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upon his name; and they shall be mine, saith the Lord, in the day when I make up my jewels. Then shall ye turn and discern between the righteous and the wicked, between him that serveth God, and him that serveth him not." And he speaks more clearly still in the next (the last) chapter. He first describes the days of vengeance. "Behold, the day cometh that shall burn as an oven, and all the proud, and all that do wickedly, shall be as stubble: the day cometh that shall burn them up, and leave them neither root nor branch." He then foretells the days of refreshing which shall succeed. "But unto you that fear my name, shall the Sun of righteousness arise with healing in his wings, and ye shall go forth and grow up as calves of the stall. And ye shall tread down the wicked, for they shall be ashes under the soles of your feet, in the day that I shall do this, saith the Lord of hosts."
Now, sir, he before whose face Jehovah's messenger, John the Baptist, was sent, and before whom he cried, "Prepare ye the way of the Lord, make his paths straight;" he who suddenly comes to his temple, and, appearing in it as the Desire of all nations, gives it a glory, such as even Solomon's temple had not, though beside the splendour and magnificence of the wonderful fabric, overlaid with silver and gold, it had five signs of the Divine presence, as the Jews themselves have acknowledged, which were wanting in this second temple, viz. the Urim and Thummim, by which the high priest was miraculously instructed in the will of God; the "ark of the covenant," containing the two tables of the law written with the finger of God; the "fire upon the altar," which came down from heaven; the "shekinah," or visible display of the Divine glory, and the "Spirit of prophecy." He, who is like refiner's fire and fuller's soap, and who sits upon the souls of men, as a refiner and purifier of silver, purifying them from all pollution of flesh and spirit: he who comes near, by his spiritual presence, as a swift witness against sinners of every description, while as the "Sun of righteousness" he rises upon those that fear the name of the Lord, with healing in his wings, so that they go forth and grow up as calves of the stall: he surely must be more than a mere man. Leaving you to reflect, sir, on the contrariety of your doctrine, to that of the prophets, I remain, &c.
Rev. Sir,—How could you assert that none of the prophets gave the Jews any other idea of the Messiah, than that of a man like themselves, when Isaiah had given him names which are above every name, that at the names of our Saviour every knee should bow, and every believing Jew should confess that the Messiah is Lord God omnipotent? Had you forgotten this prophetic exultation : " Unto us the child is bom, unto us the son is given, and the government shall be upon his shoulders: and his name shall be called Wonderful, Counsellor, the mighty God, the everlasting Father, the Prince of Peace?" Isa. ix, 6.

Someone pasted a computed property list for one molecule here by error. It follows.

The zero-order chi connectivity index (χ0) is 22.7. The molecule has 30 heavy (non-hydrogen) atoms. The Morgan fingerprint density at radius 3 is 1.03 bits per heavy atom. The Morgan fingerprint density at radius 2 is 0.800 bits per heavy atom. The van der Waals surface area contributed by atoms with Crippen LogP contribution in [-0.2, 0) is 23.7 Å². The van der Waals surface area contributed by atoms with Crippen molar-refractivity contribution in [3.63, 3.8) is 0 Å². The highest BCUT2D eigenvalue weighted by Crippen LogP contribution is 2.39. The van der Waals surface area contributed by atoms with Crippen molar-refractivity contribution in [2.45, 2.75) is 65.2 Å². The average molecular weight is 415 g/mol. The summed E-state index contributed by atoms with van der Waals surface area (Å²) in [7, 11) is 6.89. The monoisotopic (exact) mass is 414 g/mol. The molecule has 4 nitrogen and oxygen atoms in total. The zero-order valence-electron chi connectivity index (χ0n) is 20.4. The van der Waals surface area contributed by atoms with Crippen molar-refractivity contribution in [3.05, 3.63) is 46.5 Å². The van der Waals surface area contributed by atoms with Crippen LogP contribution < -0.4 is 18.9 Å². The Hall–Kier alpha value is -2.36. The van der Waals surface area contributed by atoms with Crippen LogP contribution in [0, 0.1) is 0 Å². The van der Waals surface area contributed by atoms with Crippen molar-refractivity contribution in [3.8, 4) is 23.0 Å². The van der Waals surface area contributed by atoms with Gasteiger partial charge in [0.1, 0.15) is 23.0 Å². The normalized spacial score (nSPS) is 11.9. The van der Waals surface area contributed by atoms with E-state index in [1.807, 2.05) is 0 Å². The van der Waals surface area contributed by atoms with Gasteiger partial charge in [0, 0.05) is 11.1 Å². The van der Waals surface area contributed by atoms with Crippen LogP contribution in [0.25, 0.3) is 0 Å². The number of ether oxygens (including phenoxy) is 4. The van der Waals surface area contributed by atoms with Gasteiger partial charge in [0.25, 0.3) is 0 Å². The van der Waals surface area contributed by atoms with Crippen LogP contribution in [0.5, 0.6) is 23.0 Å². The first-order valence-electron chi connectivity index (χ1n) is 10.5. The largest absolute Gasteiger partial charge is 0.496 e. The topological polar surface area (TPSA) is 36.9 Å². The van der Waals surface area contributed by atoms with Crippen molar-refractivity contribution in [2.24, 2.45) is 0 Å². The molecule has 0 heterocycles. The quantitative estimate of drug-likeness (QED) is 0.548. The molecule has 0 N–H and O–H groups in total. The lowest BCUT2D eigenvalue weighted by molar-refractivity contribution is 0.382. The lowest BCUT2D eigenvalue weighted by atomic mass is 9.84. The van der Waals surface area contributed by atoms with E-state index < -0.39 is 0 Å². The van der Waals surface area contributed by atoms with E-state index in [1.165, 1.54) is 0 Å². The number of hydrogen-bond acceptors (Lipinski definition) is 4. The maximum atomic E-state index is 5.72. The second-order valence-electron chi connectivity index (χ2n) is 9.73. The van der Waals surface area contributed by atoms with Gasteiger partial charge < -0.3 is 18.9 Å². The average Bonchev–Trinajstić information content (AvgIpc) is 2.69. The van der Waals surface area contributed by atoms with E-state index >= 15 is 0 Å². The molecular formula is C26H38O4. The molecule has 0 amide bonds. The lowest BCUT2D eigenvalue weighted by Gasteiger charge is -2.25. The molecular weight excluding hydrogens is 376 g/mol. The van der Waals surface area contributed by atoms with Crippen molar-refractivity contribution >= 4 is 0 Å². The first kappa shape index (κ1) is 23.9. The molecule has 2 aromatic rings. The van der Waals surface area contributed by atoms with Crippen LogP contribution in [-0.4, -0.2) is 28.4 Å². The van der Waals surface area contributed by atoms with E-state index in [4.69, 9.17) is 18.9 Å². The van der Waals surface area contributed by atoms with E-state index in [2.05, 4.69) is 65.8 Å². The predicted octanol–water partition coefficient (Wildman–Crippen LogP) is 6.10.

Your assertion is so much the more astonishing, as Isaiah in other places speaks of the Messiah in terms us magnificent. Take two or three instances. That prophet describes the Messiah's humanity as a branch growing out of the roots of Jesse, as a holy Prince which shall judge with righteousness, reprove with equity, smite the earth with the rod of his mouth, slay the wicked with the breath of his lips, and so perfectly restore peace in the earth, that they shall not hurt nor destroy in all his holy mountain, or happy dominions, where even the Gentiles shall enjoy a glorious rest: "for the adversaries of Judah shall be cut off, and Ephraim shall not envy Judah, nor shall Judah vex Ephraim; and the Lord shall utterly destroy the tongue of the Egyptian sea," Isa. xi, 1, &c. After this description of the Messiah, the Son of God manifested as Son of David and Jesse, to destroy the works of the devil, and to reign with his ancients gloriously, the prophet, in the name of the Church, sings, beforehand, a song of thanksgiving to God our Saviour, for these mighty achievements. In that day (says he) thou shalt say, The work of redemption is finished: "Behold, God is my salvation, the Lord Jehovah is my strength and my song; he is become my salvation. Therefore with joy shall ye draw water out of the wells of salvation. Sing unto the Lord, for he hath done excellent things. Cry out, and shout, thou inhabitant of Sion, for great is the Holy One of Israel in the midst of thee," Isa. xii, 1, &c. It was impossible for a spiritual Jew to read this description of the Messiah's peaceful kingdom, without seeing that this root of Jesse, this Holy One of Israel, so great in the midst of Zion, was the same wonderful person whom the prophet had just before called the " Son given," and the " mighty God." And our Lord gave the Jews an assurance of it, when he cried, on the great day of the feast, "If any man thirst, let him come unto me and drink." And this he did when they had just been singing (as they did at that feast) those words of Isaiah: "You shall draw with joy water out of the wells of salvation;" plainly intimating to them, as he had done to the woman of Samaria, that he was the Divine spring of our joy, the Holy One of Israel in the midst of us, and the Jehovah become our salvation, and sung by Isaiah.